Pearl Harbor Projects Offer Chance to Reflect on History

The December 7, 1941 attack on Pearl Harbor was, until 2001, the most significant foreign attack the country had faced. The event lasted 2 hours and 20 minutes. More than 2,400 Americans were killed and at least 1,200 were injured. Eighteen American ships were destroyed or sunk and another 300 aircrafts were destroyed or damaged.

Despite that devastating moment, today Joint Base Pearl Harbor-Hickam is the headquarters of the US Pacific Fleet. Pearl Harbor is a vital site for the US Navy, accommodating the largest ships in the fleet and housing more than 160 commands.

Wiley|Wilson is proud to have provided comprehensive A-E services at Joint Base Pearl Harbor-Hickam since 2012, most recently for Building 2060H. Our work has included a site investigation, site assessment report, construction documents, and construction phase services for the renovation and conversion of nearly 5,000 SF of office space.

Originally constructed in the late 1930s as an aircraft hangar, Building 2060H is nearly 76,000 SF. Over the years, its purpose has changed and the space has undergone numerous renovations. Today most of the site is used for office and training purposes. In 2012, the Wiley|Wilson design team assisted with suite modifications that included interior and exterior upgrades for security improvements, ADA accessibility, a more functional layout design, and additional workstations to meet tenant growth.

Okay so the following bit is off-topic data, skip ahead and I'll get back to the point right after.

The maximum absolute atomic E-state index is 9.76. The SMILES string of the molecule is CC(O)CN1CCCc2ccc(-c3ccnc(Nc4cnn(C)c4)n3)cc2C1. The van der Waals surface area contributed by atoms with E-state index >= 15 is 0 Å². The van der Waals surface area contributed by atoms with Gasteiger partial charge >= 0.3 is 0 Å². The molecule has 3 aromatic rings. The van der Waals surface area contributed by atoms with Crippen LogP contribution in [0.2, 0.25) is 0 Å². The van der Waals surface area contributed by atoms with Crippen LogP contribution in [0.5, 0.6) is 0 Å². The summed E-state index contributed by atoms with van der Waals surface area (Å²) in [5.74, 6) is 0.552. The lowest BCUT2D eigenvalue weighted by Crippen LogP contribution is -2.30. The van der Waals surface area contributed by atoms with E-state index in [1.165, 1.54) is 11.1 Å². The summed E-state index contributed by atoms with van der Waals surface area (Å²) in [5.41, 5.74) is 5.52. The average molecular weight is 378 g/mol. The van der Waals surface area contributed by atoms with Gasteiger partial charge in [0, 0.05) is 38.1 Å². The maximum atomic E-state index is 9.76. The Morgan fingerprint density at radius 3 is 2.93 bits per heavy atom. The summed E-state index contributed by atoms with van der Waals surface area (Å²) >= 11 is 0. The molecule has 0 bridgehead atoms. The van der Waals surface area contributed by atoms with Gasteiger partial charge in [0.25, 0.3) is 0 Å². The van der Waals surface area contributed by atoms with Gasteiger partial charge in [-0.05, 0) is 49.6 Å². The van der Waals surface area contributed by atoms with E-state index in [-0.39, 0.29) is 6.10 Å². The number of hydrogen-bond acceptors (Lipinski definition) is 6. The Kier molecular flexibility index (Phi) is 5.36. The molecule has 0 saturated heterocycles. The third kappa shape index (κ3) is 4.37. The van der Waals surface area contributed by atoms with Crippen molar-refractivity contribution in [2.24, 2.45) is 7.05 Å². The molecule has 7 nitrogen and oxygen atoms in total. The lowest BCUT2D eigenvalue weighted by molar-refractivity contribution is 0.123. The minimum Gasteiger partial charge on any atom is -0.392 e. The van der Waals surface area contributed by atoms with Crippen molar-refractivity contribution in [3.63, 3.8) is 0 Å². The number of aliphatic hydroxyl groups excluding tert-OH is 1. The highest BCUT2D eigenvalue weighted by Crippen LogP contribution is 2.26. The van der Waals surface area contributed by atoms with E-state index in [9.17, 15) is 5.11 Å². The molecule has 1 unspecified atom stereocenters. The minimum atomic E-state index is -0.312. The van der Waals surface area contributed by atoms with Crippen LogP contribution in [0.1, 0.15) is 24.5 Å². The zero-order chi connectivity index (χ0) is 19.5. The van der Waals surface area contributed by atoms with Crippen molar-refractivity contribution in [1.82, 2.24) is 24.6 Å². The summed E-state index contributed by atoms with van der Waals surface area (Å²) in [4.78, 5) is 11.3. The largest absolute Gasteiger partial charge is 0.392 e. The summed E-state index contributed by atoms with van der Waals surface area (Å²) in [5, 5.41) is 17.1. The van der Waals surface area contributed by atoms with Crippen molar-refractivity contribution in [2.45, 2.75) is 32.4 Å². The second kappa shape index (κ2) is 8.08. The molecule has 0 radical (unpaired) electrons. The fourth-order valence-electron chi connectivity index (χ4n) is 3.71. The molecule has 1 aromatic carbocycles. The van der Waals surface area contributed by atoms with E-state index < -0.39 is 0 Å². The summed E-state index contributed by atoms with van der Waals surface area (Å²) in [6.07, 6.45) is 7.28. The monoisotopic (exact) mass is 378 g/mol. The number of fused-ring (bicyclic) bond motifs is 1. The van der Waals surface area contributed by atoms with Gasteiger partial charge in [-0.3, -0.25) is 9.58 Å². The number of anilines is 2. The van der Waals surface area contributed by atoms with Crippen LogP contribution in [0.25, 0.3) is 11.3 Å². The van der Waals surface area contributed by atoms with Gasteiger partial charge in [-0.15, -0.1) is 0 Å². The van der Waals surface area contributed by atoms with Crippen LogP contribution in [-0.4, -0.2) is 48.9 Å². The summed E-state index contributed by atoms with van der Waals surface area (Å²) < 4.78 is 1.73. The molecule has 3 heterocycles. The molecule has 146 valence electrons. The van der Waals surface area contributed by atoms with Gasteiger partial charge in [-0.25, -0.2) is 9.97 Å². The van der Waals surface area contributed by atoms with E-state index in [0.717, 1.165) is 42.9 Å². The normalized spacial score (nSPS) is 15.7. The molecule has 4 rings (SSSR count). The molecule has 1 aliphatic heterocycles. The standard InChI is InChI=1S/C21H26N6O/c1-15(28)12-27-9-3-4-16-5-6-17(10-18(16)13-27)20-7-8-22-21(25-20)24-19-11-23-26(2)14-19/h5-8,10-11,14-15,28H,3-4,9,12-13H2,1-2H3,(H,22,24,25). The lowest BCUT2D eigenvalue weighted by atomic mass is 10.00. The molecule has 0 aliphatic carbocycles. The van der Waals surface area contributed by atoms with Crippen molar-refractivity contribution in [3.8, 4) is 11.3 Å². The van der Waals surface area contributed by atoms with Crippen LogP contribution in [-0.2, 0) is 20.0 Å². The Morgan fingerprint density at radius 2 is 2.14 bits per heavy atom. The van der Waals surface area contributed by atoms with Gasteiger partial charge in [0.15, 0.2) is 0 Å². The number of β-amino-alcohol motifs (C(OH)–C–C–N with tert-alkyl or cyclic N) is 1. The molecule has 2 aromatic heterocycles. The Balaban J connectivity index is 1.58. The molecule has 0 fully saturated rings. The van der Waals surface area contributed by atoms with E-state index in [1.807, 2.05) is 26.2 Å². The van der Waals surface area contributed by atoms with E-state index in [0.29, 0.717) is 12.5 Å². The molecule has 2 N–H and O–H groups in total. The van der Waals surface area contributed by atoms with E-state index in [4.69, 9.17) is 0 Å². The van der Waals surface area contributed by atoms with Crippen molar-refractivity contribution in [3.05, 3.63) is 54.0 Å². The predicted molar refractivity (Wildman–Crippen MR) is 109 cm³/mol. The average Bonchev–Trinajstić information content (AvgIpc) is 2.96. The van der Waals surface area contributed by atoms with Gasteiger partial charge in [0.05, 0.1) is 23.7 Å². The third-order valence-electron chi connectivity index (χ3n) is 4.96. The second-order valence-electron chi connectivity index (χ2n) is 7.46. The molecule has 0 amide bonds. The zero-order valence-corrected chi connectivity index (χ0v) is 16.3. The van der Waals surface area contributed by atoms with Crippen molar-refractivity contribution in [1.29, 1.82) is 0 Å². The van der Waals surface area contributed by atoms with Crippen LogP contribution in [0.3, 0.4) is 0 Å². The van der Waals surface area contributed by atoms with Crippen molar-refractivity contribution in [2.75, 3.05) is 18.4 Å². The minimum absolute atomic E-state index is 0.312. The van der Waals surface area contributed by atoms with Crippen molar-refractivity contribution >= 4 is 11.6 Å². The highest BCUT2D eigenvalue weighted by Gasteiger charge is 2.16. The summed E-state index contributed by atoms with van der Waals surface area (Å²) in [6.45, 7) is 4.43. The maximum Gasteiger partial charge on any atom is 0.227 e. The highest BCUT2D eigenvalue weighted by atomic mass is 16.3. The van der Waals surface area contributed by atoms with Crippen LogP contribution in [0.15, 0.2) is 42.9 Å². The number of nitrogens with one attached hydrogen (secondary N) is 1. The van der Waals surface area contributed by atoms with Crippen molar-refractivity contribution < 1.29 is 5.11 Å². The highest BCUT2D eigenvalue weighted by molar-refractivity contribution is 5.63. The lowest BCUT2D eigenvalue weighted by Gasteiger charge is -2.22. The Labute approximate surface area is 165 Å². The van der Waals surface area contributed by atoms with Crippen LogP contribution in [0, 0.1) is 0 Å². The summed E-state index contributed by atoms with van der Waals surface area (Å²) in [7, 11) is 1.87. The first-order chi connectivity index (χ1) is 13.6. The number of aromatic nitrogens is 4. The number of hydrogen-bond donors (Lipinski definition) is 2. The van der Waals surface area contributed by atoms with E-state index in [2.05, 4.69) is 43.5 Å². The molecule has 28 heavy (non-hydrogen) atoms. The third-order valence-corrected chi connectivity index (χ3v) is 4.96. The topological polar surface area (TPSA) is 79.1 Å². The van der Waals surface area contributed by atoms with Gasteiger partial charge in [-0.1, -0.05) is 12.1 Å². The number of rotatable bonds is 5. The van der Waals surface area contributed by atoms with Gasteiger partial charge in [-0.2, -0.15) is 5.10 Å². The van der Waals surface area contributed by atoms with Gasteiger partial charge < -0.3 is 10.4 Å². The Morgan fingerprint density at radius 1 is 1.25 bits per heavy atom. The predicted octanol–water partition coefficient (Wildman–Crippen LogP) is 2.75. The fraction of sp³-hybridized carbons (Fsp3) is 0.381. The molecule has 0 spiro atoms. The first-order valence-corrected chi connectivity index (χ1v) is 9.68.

The team faced unique challenges, including establishing secure IT systems that would be accessible at each office and workstation based on security threat levels. One of the biggest challenges, though, was coordinating with local Pearl Harbor historical review authorities to preserve the exterior windows and facades. The historical significance of the site is recognized worldwide — a fact not lost on the design team.

Wiley|Wilson team members traveled to the base in early November to perform on-site activities. Jessica Inge, a member of the team, said it was an honor to work on a site of such historical significance.

“There was a deep feeling of reverence just walking around in a space that dates back to this moment in our American History that everyone is so familiar with,” she said. “When you fly into Hawaii, the islands seem to appear out of nowhere and it struck me how calculated and deliberate the 1941 attack was. To strategically target this base in the middle of the Pacific — literally half a world away — really drove home the idea that it was a literal World War, being fought on all corners of the globe.”

Read more about Pearl Harbor Day and this year’s commemoration here.